On December 11 2017 the Takeover Panel published Response Statement 2017/1 to its July 2017 consultation on the sale of a target's assets in competition with a takeover offer and related matters (PCP 2017/1). The amendments to the Takeover Code set out in the response statement took effect on January 8 2018.

Preventing circumvention of code with asset purchase

To prevent a bidder from circumventing the application of the Takeover Code by purchasing a target's significant assets (instead of launching a takeover offer), the panel proposed a number of amendments to Rules 2.8, 12.2(b)(i) and 35.1 (and related notes) of PCP 2017/1, which have now been adopted in the code (with certain modifications).

The code now provides that:

  • a person who has made a Rule 2.8 'no intention to bid' statement cannot purchase, agree to purchase or make any statement which raises or confirms the possibility that it is interested in purchasing a target's significant assets within six months of the date of such statement (except in certain circumstances or with the panel's consent); and
  • a bidder or its concert parties cannot purchase, agree to purchase or make any statement which raises or confirms the possibility that it is interested in purchasing a target's significant assets either during a competition reference period (except with the panel's consent) or where an announced offer has been withdrawn or has lapsed within 12 months from the date on which such offer is withdrawn or lapses (except with the panel's consent).

In assessing whether assets are 'significant' for these purposes, the panel will consider:

  • the aggregate value of the consideration for the assets compared with the aggregate market value of all of the target's equity shares;
  • the value of the assets to be purchased compared with the total assets of the target (excluding, in each case, cash and cash equivalents); and
  • the operating profit attributable to the assets to be purchased compared with that of the target.

Relative values of more than 75% will normally be regarded by the panel as significant.

Sales of target's assets in competition with offer

The Takeover Panel has also amended the Takeover Code to provide that, where in competition with an offer, a target announces that it has agreed terms on which it intends to sell all or substantially all of the assets and to return to shareholders all or substantially all of the target's cash balances:

  • a statement made by the target's board quantifying the cash sum expected to be paid to shareholders will be treated as a 'quantified financial benefit statement' for the purposes of the code; and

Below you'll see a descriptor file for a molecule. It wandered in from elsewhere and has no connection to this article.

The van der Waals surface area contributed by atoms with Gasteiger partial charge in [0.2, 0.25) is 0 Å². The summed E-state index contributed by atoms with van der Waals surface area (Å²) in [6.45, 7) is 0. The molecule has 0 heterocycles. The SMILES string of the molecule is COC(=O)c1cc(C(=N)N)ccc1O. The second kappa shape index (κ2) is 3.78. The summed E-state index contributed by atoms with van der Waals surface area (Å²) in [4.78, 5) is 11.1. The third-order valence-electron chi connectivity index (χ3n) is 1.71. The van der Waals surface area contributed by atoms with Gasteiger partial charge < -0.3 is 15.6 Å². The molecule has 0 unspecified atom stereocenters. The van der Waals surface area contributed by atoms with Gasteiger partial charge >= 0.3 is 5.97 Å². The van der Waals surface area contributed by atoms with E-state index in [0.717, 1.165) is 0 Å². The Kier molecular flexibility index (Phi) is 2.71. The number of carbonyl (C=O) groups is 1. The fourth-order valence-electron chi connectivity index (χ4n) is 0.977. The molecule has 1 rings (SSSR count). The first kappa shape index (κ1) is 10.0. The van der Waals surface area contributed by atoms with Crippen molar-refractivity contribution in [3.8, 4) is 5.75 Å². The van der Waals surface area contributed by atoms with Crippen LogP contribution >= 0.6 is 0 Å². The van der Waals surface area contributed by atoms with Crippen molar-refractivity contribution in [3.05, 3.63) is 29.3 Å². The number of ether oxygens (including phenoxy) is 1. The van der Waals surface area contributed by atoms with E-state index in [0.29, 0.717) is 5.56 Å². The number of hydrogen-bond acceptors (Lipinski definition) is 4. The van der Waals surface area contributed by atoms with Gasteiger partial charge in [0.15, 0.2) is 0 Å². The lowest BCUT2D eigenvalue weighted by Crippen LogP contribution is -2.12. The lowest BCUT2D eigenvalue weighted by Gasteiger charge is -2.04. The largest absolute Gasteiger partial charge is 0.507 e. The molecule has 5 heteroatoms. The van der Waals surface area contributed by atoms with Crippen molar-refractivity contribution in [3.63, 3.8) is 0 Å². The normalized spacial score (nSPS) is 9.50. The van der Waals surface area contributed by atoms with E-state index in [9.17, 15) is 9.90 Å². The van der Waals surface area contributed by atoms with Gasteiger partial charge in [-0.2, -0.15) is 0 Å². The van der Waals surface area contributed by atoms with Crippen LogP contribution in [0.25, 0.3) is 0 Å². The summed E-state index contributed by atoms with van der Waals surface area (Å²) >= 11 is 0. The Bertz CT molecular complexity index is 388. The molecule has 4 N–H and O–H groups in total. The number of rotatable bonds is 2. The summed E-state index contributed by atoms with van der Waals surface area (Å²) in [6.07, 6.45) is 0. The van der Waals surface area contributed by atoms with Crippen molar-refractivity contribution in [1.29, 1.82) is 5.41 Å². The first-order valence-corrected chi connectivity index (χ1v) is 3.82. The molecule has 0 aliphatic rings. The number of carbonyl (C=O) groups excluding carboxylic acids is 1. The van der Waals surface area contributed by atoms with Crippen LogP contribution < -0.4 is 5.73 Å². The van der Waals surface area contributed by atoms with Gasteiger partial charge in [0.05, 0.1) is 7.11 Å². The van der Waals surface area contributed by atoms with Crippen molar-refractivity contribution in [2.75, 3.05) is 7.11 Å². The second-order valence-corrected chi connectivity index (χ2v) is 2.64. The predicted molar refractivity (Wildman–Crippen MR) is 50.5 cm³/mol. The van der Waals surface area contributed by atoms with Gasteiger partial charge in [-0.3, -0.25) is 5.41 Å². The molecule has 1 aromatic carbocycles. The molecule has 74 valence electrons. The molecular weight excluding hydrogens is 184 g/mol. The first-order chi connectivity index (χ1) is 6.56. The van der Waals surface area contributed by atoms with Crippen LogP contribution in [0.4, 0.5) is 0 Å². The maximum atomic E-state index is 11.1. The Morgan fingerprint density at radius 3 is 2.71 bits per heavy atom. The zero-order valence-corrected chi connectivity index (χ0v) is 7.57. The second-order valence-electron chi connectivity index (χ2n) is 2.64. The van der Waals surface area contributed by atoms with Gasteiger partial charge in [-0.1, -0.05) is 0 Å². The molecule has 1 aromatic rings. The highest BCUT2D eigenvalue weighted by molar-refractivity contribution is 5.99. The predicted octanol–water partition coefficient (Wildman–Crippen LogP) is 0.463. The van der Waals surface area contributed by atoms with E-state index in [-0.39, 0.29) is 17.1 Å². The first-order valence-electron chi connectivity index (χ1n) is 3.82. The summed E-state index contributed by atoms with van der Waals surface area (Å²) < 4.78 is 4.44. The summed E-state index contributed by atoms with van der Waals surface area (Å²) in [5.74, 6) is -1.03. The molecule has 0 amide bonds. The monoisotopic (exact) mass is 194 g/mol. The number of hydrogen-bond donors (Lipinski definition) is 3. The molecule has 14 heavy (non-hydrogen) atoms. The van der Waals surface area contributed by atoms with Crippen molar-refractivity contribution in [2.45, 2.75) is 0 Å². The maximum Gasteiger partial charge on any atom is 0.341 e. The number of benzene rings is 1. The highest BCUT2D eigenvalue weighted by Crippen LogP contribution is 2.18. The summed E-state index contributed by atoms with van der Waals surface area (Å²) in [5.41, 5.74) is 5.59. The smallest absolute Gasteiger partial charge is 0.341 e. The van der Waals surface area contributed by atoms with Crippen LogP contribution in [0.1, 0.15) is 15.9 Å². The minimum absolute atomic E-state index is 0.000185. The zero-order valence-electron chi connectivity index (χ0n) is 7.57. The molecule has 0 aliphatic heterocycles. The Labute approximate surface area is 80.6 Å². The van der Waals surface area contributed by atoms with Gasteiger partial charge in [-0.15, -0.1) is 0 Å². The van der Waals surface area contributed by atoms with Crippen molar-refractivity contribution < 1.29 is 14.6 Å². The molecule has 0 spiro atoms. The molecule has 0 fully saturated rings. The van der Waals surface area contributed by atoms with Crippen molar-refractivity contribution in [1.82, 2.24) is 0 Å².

• the purchaser or potential purchaser of such assets cannot acquire the target's shares during the offer period unless the target board makes a statement quantifying the cash sum expected to be paid to shareholders, and then only to the extent that the price paid does not exceed the amount stated.

In addition, if a target company commences discussions relating to the sale of all or substantially all of its assets during an offer period, the code now requires that information given to a potential asset purchaser must, on request, be given to another offeror or bona fide potential offeror.

Amendments to Rule 21.1 on frustrating action

Rule 21.1(a) of the Takeover Code prevents a target's board from taking any action which may result in:

  • any offer being frustrated; or
  • a target's shareholders being denied the opportunity to decide on such offer's merits unless shareholder approval is obtained.

The Takeover Panel has now confirmed the amendment of Rule 21.1 to state that the panel will normally disapply Rule 21.1(a) if:

  • the proposed action is conditional on the offer being withdrawn or lapsing;
  • the bidder consents to such action; or
  • shareholders with more than 50% voting rights in the target agree such action and would vote in favour of any resolution approving such action at a general meeting.

If the panel disapplies Rule 21.1(a) where such action is conditional on the offer being withdrawn or lapsing, the target board must publish an announcement containing certain specified information on such action and require that, where shareholder approval is sought for a proposed action under Rule 21.1, the target board must obtain competent independent advice on whether the financial terms of the proposed action are fair and reasonable. The panel must also be consulted regarding the date on which the relevant shareholder meeting is proposed to be held and the target board must send a practicable after the announcement of such action.

The panel has also adopted a new note on Rule 21.1, which states that it will normally permit a target to enter into an inducement fee arrangement with a counterparty to a transaction to which Rule 21.1 applies if the aggregate value of such fee:

  • relating to the same asset is no more than 1% of the transaction value (or if there are two or more transactions in respect of the same asset, the transaction with the highest value); and
  • in respect of all transactions to which Rule 21.1 applies is no more than 1% of the value of the target calculated by reference to the bid price at the time of the Rule 2.7 announcement.

This article was first published by the International Law Office, a premium online legal update service for major companies and law firms worldwide. Register for a free subscription.

For further information on this topic please contact Will Pearce or William Tong at Davis Polk & Wardwell LLP by telephone (+44 20 7418 1300) or email (will.pearce@davispolk.com or william.tong@davispolk.com). The Davis Polk & Wardwell website can be accessed at www.davispolk.com.